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Making Moments That Matter: Event Highlights from AMA-Toronto’s “Influence Consumers with Experiential Marketing”

Hosted in the wonderful Centre For Social Innovation space in Toronto’s Annex neighbourhood, Influence Consumers with Experiential Marketing brought together a diverse panel of experts for an engaging evening of insights as they discussed the value, risks, and real impacts of experiential marketing. Leading the discussion were Neal Covant (VP, Client Service, North America, IMI International), Mike Mallory (Partner & SVP, Client Service, Lumency Inc.), Matt Lewis (President of Momentum Worldwide Canada), and Claire Adams (Co-CEO & Principal Notable Life Media Group, Inc.)

Make it authentic

Neal Covant (VP, Client Service, North America, IMI International) presented first, talking about how to quantify the impact of experiential marketing. Fifty-two percent (52%) of consumers in North America find experiential marketing the most activating kind of marketing. “When it’s done right,” Covant was quick to add. And that comes down to authenticity. “If you’re not making an authentic connection, you’re not making an impact,” Covant said. “Authentic connection is the point of entry.” It’s not enough for your brand to be seen at an event where people are having fun. Best-in-class activation happens when your brand celebrates an event, extending and enhancing the consumer’s experience. And Covant emphasized that it was quality of interactions, not quantity, that leads to the most success. He suggested focusing on the two or three things you’re best at and which are having the most success and doing those. Stick to what’s simple, relevant, and motivational. “Otherwise, the good stuff gets lost,” he said.

Creating moments

Mike Mallory (Partner & SVP, Client Service, Lumency Inc.), who spoke about the value and importance of creating moments. “Focus less on experiences and more on moments,” he suggested. “They stay with you more, and change and drive behaviour better.” He emphasized the role of human behaviour and memory, and how powerful moments are recalled for how they made us feel, and not for what they made us think. That’s why he focuses on creating moments that will provide powerful opportunities to influence people’s behaviour. He pointed out key drivers of powerful moments include storytelling, choice, and social interaction (both in community and online), but that a person’s mindset was also vital. You need to meet people when they are in the right mindset to be approached, otherwise, there’s no chance for connection. He echoed the idea that you need to enhance an experience, not interrupt it with a brand. Instead, your brand needs to be a “super fan” of an event, idea, or cause, believing passionately and authentically in what a real fan believes, in order to create a genuine connection with people.

The impact of experiences

Matt Lewis (President of Momentum Worldwide Canada) spoke about the impact of experiences, arguing that experiences should be the lens through which you create and evaluate your ideas. “It’s what brands do that matters,” Lewis said. But, he cautioned, experiences are not simply events. Rather,  experiential marketing is the proof points of a brand’s purpose, and how the best brands embed themselves with what matters most to people. He noted that over the last five years consumers have moved from looking for brands that made their lives easier to wanting brands that make their lives better. Today’s brands have to inspire, make you feel better, and help eliminate anxiety. He also emphasized that while in isolation experiential marketing can be expensive, when taken as a whole over time it is incredibly powerful in effect.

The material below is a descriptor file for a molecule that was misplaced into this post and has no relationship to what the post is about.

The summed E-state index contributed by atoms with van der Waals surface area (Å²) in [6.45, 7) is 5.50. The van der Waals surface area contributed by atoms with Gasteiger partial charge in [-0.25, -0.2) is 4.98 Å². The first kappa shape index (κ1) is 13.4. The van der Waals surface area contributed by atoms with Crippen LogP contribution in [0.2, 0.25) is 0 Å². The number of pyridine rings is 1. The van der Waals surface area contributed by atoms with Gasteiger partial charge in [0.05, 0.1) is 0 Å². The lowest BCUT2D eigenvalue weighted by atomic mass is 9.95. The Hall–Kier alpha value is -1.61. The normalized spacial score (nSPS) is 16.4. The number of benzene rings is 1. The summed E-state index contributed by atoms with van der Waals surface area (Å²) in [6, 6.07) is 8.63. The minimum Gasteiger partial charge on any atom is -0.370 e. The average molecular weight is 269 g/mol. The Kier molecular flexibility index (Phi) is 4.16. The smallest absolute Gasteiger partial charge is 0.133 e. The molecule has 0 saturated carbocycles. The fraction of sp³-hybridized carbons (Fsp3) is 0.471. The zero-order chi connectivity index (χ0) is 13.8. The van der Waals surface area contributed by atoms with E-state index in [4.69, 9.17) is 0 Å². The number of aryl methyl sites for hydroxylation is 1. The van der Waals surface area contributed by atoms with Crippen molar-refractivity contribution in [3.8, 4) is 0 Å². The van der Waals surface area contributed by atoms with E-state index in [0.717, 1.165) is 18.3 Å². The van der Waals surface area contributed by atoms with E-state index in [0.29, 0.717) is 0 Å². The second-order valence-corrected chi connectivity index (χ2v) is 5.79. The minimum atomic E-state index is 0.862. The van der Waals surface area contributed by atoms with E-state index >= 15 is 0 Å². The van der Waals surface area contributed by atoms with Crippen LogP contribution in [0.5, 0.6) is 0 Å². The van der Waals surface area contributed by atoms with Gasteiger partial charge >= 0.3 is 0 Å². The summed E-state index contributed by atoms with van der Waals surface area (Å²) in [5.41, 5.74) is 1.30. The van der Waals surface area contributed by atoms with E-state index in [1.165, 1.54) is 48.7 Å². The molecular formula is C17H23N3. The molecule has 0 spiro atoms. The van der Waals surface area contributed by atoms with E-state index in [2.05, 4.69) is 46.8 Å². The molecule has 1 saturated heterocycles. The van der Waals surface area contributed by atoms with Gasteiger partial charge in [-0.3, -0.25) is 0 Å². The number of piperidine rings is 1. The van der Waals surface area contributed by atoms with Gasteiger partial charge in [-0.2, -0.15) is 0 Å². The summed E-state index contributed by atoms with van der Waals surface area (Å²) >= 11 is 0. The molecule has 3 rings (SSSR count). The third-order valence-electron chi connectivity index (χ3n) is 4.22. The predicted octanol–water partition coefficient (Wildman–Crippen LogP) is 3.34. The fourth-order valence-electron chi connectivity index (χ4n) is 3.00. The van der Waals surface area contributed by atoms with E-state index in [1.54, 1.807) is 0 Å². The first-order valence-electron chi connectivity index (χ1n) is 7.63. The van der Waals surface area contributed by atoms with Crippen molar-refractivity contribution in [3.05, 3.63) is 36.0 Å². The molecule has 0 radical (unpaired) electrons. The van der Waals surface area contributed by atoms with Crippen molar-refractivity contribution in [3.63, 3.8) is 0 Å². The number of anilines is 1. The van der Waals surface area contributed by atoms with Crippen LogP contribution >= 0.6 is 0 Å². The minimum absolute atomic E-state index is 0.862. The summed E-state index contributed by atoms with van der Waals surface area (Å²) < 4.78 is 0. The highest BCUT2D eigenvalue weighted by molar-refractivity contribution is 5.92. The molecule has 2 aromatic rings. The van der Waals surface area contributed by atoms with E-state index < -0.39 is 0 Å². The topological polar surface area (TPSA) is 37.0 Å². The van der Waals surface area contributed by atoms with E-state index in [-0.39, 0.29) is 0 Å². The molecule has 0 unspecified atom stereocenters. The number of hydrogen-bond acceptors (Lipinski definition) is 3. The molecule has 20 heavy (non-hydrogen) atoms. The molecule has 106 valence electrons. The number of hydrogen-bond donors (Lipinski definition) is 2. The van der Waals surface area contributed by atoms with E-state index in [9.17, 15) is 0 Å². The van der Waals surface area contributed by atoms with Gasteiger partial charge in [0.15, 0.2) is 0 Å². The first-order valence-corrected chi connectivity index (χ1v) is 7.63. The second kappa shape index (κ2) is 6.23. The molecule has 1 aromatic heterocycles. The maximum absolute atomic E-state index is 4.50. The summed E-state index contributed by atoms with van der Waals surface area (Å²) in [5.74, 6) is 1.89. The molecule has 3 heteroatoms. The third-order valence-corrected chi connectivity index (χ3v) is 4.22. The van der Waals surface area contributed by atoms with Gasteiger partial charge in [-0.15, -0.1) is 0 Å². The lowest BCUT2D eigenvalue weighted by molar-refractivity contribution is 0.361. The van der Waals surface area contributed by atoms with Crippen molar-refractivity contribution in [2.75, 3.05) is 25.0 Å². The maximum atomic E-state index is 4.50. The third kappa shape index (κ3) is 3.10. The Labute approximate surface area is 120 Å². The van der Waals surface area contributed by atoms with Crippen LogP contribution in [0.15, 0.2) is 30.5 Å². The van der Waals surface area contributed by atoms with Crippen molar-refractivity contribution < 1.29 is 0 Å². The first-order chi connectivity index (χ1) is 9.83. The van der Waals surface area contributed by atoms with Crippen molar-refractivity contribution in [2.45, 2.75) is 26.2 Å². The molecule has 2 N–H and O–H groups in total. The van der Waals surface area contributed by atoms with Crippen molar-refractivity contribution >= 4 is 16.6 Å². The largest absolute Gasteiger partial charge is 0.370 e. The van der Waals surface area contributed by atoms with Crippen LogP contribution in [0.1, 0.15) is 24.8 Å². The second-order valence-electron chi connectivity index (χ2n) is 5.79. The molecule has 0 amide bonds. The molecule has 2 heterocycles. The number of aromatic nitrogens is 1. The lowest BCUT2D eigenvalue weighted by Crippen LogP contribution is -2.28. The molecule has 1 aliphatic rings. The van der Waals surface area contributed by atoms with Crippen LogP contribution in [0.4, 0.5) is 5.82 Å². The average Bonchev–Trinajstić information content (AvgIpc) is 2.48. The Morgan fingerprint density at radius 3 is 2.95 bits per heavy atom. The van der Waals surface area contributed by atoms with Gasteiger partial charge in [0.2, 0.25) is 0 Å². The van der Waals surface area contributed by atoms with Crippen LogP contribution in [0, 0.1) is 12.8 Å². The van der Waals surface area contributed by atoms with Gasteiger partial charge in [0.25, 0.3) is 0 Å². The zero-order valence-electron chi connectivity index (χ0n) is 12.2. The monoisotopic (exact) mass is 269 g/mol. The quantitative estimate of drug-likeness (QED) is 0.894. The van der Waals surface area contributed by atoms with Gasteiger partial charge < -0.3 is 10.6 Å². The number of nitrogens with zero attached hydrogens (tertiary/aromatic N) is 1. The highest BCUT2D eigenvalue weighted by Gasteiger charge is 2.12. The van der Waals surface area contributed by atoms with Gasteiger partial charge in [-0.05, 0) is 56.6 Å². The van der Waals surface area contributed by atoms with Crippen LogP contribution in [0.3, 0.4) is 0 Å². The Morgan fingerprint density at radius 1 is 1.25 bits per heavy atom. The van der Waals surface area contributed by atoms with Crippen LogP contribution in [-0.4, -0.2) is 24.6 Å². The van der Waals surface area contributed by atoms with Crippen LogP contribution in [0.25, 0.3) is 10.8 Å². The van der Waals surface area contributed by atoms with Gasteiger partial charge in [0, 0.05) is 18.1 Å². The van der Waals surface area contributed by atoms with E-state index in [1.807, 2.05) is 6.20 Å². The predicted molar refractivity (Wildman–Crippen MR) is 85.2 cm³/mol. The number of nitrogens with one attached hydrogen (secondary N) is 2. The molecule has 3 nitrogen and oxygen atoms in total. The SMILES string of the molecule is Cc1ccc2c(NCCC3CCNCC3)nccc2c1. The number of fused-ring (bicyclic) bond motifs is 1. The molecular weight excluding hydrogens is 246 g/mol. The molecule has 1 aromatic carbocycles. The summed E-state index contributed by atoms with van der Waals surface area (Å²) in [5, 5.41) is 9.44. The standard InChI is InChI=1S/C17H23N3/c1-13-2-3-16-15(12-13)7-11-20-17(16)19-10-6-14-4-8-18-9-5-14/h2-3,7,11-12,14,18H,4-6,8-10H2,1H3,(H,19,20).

Feeling–not things–connect with consumers

And Claire Adams (Co-CEO & Principal Notable Life Media Group, Inc.) drew on her unique background in television and theatre production to encourage marketers to think like TV producers do by creating based on what emotion they want to elicit. She suggested looking to the model of pop songs for tools to create powerful, memorable moments that stick with people:

•    Use simple, clear language
•    Use multiple voices, multiple perspectives
•    Be orderly. Follow a linear progression.
•    Use repetition, repetition, repetition to create a pattern of permanence

The result, she promises, will be joy and connection. And it is joy, she argued, that creates an experience. Joy, she explained, is an immediate rush, and immediate peak, unlike happiness, which is long-term well being. It is these peak emotions that TV producers aim to make their audiences feel, and she suggested that marketers can use the same tactics to create the environment for magical, emotional moments to happen. It’s feelings, not things, that convert consumers. “If you build emotion with experiential marketing,” Adams said, “the rest of the traditional tactics can follow.”

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Join AMA-Toronto’s next event, the Annual CMO Breakfast, on June 12th, at Loyalty One (351 King St E, Suite 200). AMA Toronto’s annual CMO series brings together leading marketing executives for a town hall conversation about the state of marketing. For more details visit the AMA-Toronto Events page.

This article was brought to you through the partnership between the AMA-Toronto and HeadStart Copywriting.

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